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  1. #1
    Join Date
    Jul. 27, 2011
    Posts
    644

    Default baby anxiety in a mare (sorry, kinda long)

    I haven't bred any of my mares the last couple years, partly due to economy, and partly because I lost my favorite mare a couple years ago and it kinda took the "fun" out of it for me. Earlier this year, one of my neighbors bought a weanling, and shortly after one of my mares (who absolutely loves her job as a broodmare) would start hanging out as close as she could get and watch the baby. Her longing for another one of her own is very clear.

    I haven't worried about it all summer and fall, as she (most of the time) comes in to eat without having to be grabbed and dragged in, and she doesn't worry so much that she loses weight or anything. However, now that it's getting colder and the rainy season is upon us, her pining away after a soon-to-be yearling is beginning to worry me. The worse the weather is, the more she stares after him and the more reluctant she is to come in. As soon as she's done eating and turned back out (and she does clean up every morsel, her appetite isn't affected, luckily), she immediately resumes her vigil, or at least makes a trip over to the fence to make sure baby's alright-- even if it's dark and the baby isn't in a visible part of their property.

    So, my question is: would one of those calming supplements possibly help her? I've never used one on a horse before so am unfamiliar with how they help and which one is the best. I've been seriously giving thought to breeding just her next spring to make her happier, but in the meantime, or if I decide not to breed after all, does anyone have any suggestions that would help take her mind off the baby?
    "...That's the worst, I think. When the secret stays locked within not for want of a teller, but for want of an understanding ear." --Stephen King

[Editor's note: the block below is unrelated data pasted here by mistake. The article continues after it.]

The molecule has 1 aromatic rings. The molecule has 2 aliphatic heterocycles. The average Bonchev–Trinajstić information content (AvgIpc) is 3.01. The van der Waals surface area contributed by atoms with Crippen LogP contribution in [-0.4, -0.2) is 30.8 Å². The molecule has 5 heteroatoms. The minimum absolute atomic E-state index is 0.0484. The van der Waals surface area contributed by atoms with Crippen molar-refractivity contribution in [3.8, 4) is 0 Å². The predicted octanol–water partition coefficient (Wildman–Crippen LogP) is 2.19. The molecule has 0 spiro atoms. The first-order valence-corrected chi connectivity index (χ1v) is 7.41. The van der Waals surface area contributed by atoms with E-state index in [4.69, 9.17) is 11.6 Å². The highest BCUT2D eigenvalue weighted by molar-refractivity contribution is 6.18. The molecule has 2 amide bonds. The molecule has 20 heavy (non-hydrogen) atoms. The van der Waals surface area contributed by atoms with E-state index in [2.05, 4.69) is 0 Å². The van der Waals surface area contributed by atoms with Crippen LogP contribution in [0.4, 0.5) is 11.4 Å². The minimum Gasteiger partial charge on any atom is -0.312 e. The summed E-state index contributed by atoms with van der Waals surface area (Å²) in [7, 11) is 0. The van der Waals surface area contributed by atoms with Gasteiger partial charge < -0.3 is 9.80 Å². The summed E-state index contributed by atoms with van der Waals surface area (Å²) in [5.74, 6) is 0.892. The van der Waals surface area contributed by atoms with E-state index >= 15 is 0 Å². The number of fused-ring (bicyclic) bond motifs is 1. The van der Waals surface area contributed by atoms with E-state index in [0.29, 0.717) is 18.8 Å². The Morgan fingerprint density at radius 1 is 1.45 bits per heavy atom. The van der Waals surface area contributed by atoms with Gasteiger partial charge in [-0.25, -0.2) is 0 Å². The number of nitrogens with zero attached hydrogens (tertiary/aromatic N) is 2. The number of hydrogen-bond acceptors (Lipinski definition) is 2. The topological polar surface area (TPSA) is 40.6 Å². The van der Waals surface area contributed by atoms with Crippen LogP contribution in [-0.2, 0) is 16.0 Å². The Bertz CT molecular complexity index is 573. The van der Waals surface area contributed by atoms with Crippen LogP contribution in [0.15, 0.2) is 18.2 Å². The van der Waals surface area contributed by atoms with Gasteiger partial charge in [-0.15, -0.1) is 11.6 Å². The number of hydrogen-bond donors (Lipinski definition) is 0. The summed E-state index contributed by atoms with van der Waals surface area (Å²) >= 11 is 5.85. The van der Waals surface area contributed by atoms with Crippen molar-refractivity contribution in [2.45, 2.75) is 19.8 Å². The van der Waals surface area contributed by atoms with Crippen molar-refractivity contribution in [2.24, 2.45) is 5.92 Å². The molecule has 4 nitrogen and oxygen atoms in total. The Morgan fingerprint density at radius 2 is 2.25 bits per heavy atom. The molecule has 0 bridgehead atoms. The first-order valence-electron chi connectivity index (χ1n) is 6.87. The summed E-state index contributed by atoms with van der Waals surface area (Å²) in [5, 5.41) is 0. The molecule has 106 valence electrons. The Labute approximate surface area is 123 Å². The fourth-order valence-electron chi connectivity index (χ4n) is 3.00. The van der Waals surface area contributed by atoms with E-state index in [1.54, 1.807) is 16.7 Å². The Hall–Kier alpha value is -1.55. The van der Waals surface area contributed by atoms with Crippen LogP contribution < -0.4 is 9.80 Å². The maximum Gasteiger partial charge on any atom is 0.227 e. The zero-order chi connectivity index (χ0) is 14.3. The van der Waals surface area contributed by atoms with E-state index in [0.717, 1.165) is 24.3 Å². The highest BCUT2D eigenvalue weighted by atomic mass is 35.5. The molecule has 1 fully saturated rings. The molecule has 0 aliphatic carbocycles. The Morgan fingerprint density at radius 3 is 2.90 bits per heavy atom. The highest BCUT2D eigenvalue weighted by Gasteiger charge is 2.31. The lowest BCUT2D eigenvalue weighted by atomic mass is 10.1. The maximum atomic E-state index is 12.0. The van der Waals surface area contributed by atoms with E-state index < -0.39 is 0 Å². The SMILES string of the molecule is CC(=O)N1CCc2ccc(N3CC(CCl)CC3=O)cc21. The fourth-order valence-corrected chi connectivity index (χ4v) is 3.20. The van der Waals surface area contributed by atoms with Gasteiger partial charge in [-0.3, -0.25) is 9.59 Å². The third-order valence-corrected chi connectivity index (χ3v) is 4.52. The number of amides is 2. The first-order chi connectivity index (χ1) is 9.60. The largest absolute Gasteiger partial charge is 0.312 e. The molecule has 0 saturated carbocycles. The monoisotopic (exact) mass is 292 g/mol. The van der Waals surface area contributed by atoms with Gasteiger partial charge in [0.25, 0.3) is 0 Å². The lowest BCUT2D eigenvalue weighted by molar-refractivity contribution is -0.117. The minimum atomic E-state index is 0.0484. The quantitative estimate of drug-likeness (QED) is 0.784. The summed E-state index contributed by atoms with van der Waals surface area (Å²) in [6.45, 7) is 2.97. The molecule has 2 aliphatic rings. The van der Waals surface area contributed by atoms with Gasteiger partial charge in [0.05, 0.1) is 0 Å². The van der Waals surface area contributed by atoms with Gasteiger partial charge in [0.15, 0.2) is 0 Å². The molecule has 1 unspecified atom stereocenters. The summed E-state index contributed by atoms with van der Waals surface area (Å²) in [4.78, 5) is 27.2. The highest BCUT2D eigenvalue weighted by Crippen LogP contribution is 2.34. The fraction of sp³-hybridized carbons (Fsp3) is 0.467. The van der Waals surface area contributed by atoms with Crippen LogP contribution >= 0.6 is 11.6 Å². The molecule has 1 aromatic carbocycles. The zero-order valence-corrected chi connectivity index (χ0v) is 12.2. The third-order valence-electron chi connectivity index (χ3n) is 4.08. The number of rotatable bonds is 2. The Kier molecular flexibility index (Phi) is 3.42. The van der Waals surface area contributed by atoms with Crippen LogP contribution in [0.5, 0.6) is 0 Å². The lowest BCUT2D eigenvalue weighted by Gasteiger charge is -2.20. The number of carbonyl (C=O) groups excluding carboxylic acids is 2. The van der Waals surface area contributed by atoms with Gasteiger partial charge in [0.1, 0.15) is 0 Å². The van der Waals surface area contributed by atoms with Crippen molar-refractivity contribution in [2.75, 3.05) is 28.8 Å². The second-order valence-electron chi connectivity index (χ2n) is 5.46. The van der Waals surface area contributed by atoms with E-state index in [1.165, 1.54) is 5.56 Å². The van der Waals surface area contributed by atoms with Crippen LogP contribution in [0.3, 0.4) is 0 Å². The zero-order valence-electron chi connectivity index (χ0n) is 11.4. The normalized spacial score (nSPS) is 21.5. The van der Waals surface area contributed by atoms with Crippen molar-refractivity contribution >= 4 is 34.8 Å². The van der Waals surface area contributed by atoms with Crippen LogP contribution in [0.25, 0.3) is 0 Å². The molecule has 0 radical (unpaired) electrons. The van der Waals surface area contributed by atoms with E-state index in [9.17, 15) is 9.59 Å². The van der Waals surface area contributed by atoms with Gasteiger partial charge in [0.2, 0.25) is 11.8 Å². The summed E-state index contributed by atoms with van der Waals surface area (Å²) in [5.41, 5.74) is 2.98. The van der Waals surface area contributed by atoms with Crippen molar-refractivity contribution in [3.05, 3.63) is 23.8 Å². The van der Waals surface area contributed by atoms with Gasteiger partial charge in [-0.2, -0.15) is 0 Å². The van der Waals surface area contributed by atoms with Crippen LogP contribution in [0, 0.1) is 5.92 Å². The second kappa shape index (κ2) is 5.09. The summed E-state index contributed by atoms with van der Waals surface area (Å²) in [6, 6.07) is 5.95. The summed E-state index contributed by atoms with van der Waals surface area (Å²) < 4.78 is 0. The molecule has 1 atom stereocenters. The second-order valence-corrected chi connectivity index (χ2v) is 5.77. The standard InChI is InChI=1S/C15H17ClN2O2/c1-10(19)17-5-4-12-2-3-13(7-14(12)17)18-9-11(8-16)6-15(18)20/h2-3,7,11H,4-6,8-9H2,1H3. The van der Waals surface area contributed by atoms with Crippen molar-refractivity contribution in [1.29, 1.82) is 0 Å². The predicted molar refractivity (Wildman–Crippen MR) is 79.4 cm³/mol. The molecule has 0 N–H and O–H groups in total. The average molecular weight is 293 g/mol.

2. #2
    Join Date
    Feb. 1, 2012
    Location
    Vermont
    Posts
    5,129

    Default

    It sounds like she is lonely by herself, not necessarily an attachment to a baby specifically. Horses are herd animals so an attachment to any horse across the fence wouldnt surprise me.

    Get her a companion of her own if you want her to stop using the neighbor's yearling as her buddy.
    "If you think nobody cares about you, try missing a couple payments..."



  3. #3
    Join Date
    Jul. 27, 2011
    Posts
    644

    Default

    Thanks, SuckerForHorses. Should've mentioned, she is out with 2 other mares and a gelding, so she has plenty of other company. She still chooses to leave them and go over and stand and watch the baby. The neighbors are one property over, not right next door, if that helps clarify so anyone can offer more suggestions.
    "...That's the worst, I think. When the secret stays locked within not for want of a teller, but for want of an understanding ear." --Stephen King



  4. #4
    Join Date
    Dec. 21, 2008
    Location
    Missouri
    Posts
    2,190

    Default

    She is fine health wise and eating? Then just let her be and don't give her something she doesn't need. She feels it is her job to watch the youngster? Then let her do it. She may be drawn to him but I don't think animals long for a new baby( they are not human). She is just attached to this particular one.



  5. #5
    Join Date
    Mar. 8, 2004
    Location
    Baltimore, MD
    Posts
    19,887

    Default

    Not to mention, a baby is a 6 month or so deal then the mare is alone again. Definitely not a long term plan. I would leave her alone.



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